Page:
Public agrees on deficit as a problem, but not on solutions
Whichever candidate wins the presidential election in November will face the problem of fixing the country’s built-in federal budget deficit. In doing so, the president and Congress can’t expect much help from the public, according to a new analysis by the Pew Research Center.
“In my years of polling, there has never been an issue such as the deficit on which there has been such a consensus among the public about its importance – and such a lack of agreement about acceptable solutions,” the Pew Center’s director, Andrew Kohut, wrote.
In March, a Pew poll showed that the budget deficit has rapidly risen on the public’s list of national problems, with only the economy and jobs ranking higher. But the public turns thumbs down on virtually all proposed solutions to the budget problem – generally by large margins. Indeed, on most items, majorities of Americans would like to see the government spend more, Pew polling shows. The one significant exception -- “aid to the world’s needy” -- makes up a minuscule percentage of federal spending.
Republicans are particularly likely to rank the budget deficit as a top problem, with 84% doing so, compared to 42% five years ago. Among Democrats, two-thirds rank the deficit as a top problem, with independents being just slightly less likely to do so. In both of those groups, concern about the deficit has grown over the past five years, although not as much as concern has grown among Republicans.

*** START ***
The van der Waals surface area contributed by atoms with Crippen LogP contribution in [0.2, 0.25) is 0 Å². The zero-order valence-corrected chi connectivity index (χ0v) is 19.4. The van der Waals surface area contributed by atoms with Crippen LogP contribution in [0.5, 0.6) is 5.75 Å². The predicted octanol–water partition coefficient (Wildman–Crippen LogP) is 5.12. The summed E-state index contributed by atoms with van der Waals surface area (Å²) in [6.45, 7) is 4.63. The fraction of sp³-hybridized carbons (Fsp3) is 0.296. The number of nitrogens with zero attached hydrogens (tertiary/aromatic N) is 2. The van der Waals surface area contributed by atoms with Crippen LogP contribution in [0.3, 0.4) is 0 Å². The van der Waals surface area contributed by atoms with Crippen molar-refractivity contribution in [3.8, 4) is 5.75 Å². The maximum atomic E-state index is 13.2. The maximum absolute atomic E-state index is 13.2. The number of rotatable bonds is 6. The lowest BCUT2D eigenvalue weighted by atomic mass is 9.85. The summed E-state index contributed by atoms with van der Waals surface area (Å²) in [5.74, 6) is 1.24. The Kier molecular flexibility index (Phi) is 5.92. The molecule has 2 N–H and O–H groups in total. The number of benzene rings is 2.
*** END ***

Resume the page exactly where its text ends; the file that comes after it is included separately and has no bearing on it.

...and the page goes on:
The government’s deficit involves two separate problems. One is the impact of the bad economy, which pushes tax revenues down while increasing spending on programs including unemployment insurance, food stamps and Medicaid.
Even if the economy fully recovers, however, the second part of the deficit – the built-in part -- would remain. It results from a simple fact of life – the average age of the U.S. population is going up, meaning that more retirees are eligible for Social Security, Medicare and other benefit programs for the elderly, which currently make up about half of every dollar the federal government spends.
As the cost of those programs rises along with the number of retirees, the country faces a relatively straightforward – but politically, very difficult – choice between cutting Social Security and Medicare benefits and raising taxes.
Republican lawmakers have argued that taxes cannot be raised. The budget proposal by Rep. Paul Ryan, which has been embraced by House Republicans, would change Medicare to a voucher-type program that most experts say would, over time, cut the government’s bill but would shift significant costs to individuals. The Pew polling shows that Americans, by a 58%-35% margin would chose “keeping Social Security and Medicare benefits as they are” over “taking steps to reduce the budget deficit.”
President Obama has argued for combining some benefit cuts with some tax increases, a position that a majority of the public has shared – at least in theory. In a Pew poll in November, almost two-thirds of those surveyed favored a combination of cuts and tax increases, while only 17% favored a strategy of cuts alone.
The only tax increases that the public has favored – an increase in taxes for the wealthiest Americans, which Obama has advocated – would only accomplish part of the job.
Administration economists argue that increasing taxes on those earning more than $250,000, combined with some new restraints on benefit programs would reduce the deficit enough to at least stabilize the federal debt at current levels. Actually bringing down the debt would require much harder decisions than the public in either party has so far been willing to support.
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